It's a sad fact that many children of pre-school age suffer from tooth decay and cavities. So, what's causing this problem, and how can you protect your child's teeth from premature decay? Read on to find out more.
What causes childhood tooth decay and cavities?
The primary cause of avoidable childhood tooth decay is a diet containing high levels of foods that are high in sugary carbohydrates. The bacteria that live in the mouth and feed on the sugar contained in these foodstuffs deplete the teeth's calcium and erode their structure. As soon as an area with degraded calcium becomes large enough, the tooth surface collapses and a cavity is formed.
How can you protect your child's teeth?
The most obvious way of protecting your child's teeth is by limiting the amount of sugary foods that are contained in the youngster's diet. For example, some fizzy drinks and pure fruit juices contain extremely high levels of sugar, so substitute them for fresh water instead. Instead of allowing your child to eat sweets and chocolate every day, make these items a weekly treat and give fresh fruit instead.
Very young children are often keen to brush their own teeth, but they may not be dexterous enough to do the job properly. Encourage your child to brush their teeth, but make sure that you help them to ensure all the tooth surfaces are covered, including the insides. A powered toothbrush may be a good idea if your child struggles to brush their teeth thoroughly. There are brands available that feature flashing lights, cartoon characters, and even play music, all of which make brushing a fun experience.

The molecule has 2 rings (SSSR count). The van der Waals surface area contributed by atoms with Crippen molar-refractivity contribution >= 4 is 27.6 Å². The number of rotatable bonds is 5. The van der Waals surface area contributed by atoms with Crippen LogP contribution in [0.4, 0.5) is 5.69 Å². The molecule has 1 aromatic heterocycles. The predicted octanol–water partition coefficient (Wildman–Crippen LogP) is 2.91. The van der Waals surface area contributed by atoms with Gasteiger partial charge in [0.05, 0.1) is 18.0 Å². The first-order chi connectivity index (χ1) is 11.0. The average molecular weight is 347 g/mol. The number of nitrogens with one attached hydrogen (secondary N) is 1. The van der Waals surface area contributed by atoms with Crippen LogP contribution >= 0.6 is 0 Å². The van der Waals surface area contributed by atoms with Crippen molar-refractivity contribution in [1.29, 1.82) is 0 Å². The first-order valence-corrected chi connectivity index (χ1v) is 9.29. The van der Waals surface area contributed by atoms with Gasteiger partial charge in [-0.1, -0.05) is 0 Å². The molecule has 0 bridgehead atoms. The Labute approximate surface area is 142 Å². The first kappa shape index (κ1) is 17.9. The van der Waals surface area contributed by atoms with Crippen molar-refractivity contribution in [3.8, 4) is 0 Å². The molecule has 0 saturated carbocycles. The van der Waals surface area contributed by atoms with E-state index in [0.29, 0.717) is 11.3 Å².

It's better for your child's teeth to use non-whitening toothpaste. Brands that have whitening properties often contain harsh abrasive substances that can damage young teeth, leaving them vulnerable to damage by plaque and cavity formation. It's a good idea to use fluoride toothpaste. Fluoride works by strengthening tooth enamel, therefore making it more resistant to the acid that bacteria produce.
If possible, persuade your child to floss before brushing their teeth. This will help to loosen food particles and plaque, making brushing more effective. Ask at your dental practice for large-handled flossers that are specially designed and themed for kids; these can help motivate your child to include flossing in their daily tooth care routine.
Many parents are unsure when to begin taking their child to the dentist. It's recommended that your child has a first dental check-up before their first birthday, followed by six monthly visits thereafter. These routine visits to the dental practice are extremely important, as the better your child's oral health in the early years, the more chance there will be of having strong, healthy teeth in adulthood.
Help to protect your child's teeth from decay and cavities by following the tips above. Your local dental practice will also be able to give you sound advice on how to look after your child's teeth in between routine check-up visits.